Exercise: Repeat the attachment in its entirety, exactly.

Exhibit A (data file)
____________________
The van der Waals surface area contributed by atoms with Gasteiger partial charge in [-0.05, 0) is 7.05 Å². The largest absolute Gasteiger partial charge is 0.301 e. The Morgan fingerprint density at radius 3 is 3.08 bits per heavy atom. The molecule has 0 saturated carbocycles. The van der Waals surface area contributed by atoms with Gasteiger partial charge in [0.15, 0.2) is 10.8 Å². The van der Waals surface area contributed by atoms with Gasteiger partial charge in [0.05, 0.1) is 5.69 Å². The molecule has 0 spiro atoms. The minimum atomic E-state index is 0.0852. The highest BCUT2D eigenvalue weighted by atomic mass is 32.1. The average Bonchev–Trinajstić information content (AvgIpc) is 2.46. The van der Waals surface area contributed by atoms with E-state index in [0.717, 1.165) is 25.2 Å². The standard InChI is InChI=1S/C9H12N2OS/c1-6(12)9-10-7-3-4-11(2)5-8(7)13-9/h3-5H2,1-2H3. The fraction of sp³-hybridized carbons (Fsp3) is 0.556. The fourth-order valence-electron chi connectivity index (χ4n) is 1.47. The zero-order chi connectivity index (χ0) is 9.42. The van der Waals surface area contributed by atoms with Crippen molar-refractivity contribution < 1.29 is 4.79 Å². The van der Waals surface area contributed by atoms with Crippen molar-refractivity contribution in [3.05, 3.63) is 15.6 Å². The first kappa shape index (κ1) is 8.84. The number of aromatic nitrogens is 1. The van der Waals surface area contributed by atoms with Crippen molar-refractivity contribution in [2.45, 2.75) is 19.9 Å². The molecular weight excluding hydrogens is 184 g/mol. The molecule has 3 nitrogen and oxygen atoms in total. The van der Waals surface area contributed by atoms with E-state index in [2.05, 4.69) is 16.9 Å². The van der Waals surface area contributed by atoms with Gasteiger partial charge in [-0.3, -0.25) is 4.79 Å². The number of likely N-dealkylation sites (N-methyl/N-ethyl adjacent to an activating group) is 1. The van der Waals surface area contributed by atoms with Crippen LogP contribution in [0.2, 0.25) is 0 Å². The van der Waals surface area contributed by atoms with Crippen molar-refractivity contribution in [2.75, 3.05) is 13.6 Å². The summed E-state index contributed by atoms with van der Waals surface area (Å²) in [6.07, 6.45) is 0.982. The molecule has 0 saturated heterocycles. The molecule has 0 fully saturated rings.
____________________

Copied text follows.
The van der Waals surface area contributed by atoms with Gasteiger partial charge in [-0.05, 0) is 7.05 Å². The largest absolute Gasteiger partial charge is 0.301 e. The Morgan fingerprint density at radius 3 is 3.08 bits per heavy atom. The molecule has 0 saturated carbocycles. The van der Waals surface area contributed by atoms with Gasteiger partial charge in [0.15, 0.2) is 10.8 Å². The van der Waals surface area contributed by atoms with Gasteiger partial charge in [0.05, 0.1) is 5.69 Å². The molecule has 0 spiro atoms. The minimum atomic E-state index is 0.0852. The highest BCUT2D eigenvalue weighted by atomic mass is 32.1. The average Bonchev–Trinajstić information content (AvgIpc) is 2.46. The van der Waals surface area contributed by atoms with E-state index in [0.717, 1.165) is 25.2 Å². The standard InChI is InChI=1S/C9H12N2OS/c1-6(12)9-10-7-3-4-11(2)5-8(7)13-9/h3-5H2,1-2H3. The fraction of sp³-hybridized carbons (Fsp3) is 0.556. The fourth-order valence-electron chi connectivity index (χ4n) is 1.47. The zero-order chi connectivity index (χ0) is 9.42. The van der Waals surface area contributed by atoms with Crippen molar-refractivity contribution < 1.29 is 4.79 Å². The van der Waals surface area contributed by atoms with Crippen molar-refractivity contribution in [3.05, 3.63) is 15.6 Å². The first kappa shape index (κ1) is 8.84. The number of aromatic nitrogens is 1. The van der Waals surface area contributed by atoms with Crippen molar-refractivity contribution in [2.45, 2.75) is 19.9 Å². The molecular weight excluding hydrogens is 184 g/mol. The molecule has 3 nitrogen and oxygen atoms in total. The van der Waals surface area contributed by atoms with E-state index in [2.05, 4.69) is 16.9 Å². The van der Waals surface area contributed by atoms with Gasteiger partial charge in [-0.3, -0.25) is 4.79 Å². The number of likely N-dealkylation sites (N-methyl/N-ethyl adjacent to an activating group) is 1. The van der Waals surface area contributed by atoms with Crippen LogP contribution in [0.2, 0.25) is 0 Å². The van der Waals surface area contributed by atoms with Crippen molar-refractivity contribution in [2.75, 3.05) is 13.6 Å². The summed E-state index contributed by atoms with van der Waals surface area (Å²) in [6.07, 6.45) is 0.982. The molecule has 0 saturated heterocycles. The molecule has 0 fully saturated rings.